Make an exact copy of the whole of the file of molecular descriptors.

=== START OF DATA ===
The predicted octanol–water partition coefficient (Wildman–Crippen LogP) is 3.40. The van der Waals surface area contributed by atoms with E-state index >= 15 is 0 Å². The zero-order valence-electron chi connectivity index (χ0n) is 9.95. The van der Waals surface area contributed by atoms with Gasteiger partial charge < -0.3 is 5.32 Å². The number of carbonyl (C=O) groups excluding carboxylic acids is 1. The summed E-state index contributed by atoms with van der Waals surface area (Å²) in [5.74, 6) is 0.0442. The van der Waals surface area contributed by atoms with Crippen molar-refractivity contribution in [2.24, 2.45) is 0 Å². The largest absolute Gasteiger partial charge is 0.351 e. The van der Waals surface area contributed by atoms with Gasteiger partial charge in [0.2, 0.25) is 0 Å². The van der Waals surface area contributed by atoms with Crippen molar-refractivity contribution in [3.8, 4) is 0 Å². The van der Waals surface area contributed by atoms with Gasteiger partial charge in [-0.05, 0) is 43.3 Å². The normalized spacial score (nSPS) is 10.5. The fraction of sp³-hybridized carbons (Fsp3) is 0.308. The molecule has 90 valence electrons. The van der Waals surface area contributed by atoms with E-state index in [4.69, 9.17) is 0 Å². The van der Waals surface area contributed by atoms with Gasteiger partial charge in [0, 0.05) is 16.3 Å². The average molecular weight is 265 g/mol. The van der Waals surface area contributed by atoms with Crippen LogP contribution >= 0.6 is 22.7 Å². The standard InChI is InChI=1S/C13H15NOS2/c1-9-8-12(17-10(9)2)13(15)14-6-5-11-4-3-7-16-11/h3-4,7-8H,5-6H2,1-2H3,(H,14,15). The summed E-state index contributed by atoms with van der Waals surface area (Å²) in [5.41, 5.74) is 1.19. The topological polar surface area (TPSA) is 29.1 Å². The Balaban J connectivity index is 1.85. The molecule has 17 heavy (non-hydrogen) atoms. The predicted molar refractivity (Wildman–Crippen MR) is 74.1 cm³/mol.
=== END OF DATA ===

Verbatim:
The predicted octanol–water partition coefficient (Wildman–Crippen LogP) is 3.40. The van der Waals surface area contributed by atoms with E-state index >= 15 is 0 Å². The zero-order valence-electron chi connectivity index (χ0n) is 9.95. The van der Waals surface area contributed by atoms with Gasteiger partial charge < -0.3 is 5.32 Å². The number of carbonyl (C=O) groups excluding carboxylic acids is 1. The summed E-state index contributed by atoms with van der Waals surface area (Å²) in [5.74, 6) is 0.0442. The van der Waals surface area contributed by atoms with Crippen molar-refractivity contribution in [2.24, 2.45) is 0 Å². The largest absolute Gasteiger partial charge is 0.351 e. The van der Waals surface area contributed by atoms with Gasteiger partial charge in [0.2, 0.25) is 0 Å². The van der Waals surface area contributed by atoms with Crippen molar-refractivity contribution in [3.8, 4) is 0 Å². The van der Waals surface area contributed by atoms with Gasteiger partial charge in [-0.05, 0) is 43.3 Å². The normalized spacial score (nSPS) is 10.5. The fraction of sp³-hybridized carbons (Fsp3) is 0.308. The molecule has 90 valence electrons. The van der Waals surface area contributed by atoms with E-state index in [4.69, 9.17) is 0 Å². The van der Waals surface area contributed by atoms with Gasteiger partial charge in [0, 0.05) is 16.3 Å². The average molecular weight is 265 g/mol. The van der Waals surface area contributed by atoms with Crippen LogP contribution >= 0.6 is 22.7 Å². The standard InChI is InChI=1S/C13H15NOS2/c1-9-8-12(17-10(9)2)13(15)14-6-5-11-4-3-7-16-11/h3-4,7-8H,5-6H2,1-2H3,(H,14,15). The summed E-state index contributed by atoms with van der Waals surface area (Å²) in [5.41, 5.74) is 1.19. The topological polar surface area (TPSA) is 29.1 Å². The Balaban J connectivity index is 1.85. The molecule has 17 heavy (non-hydrogen) atoms. The predicted molar refractivity (Wildman–Crippen MR) is 74.1 cm³/mol.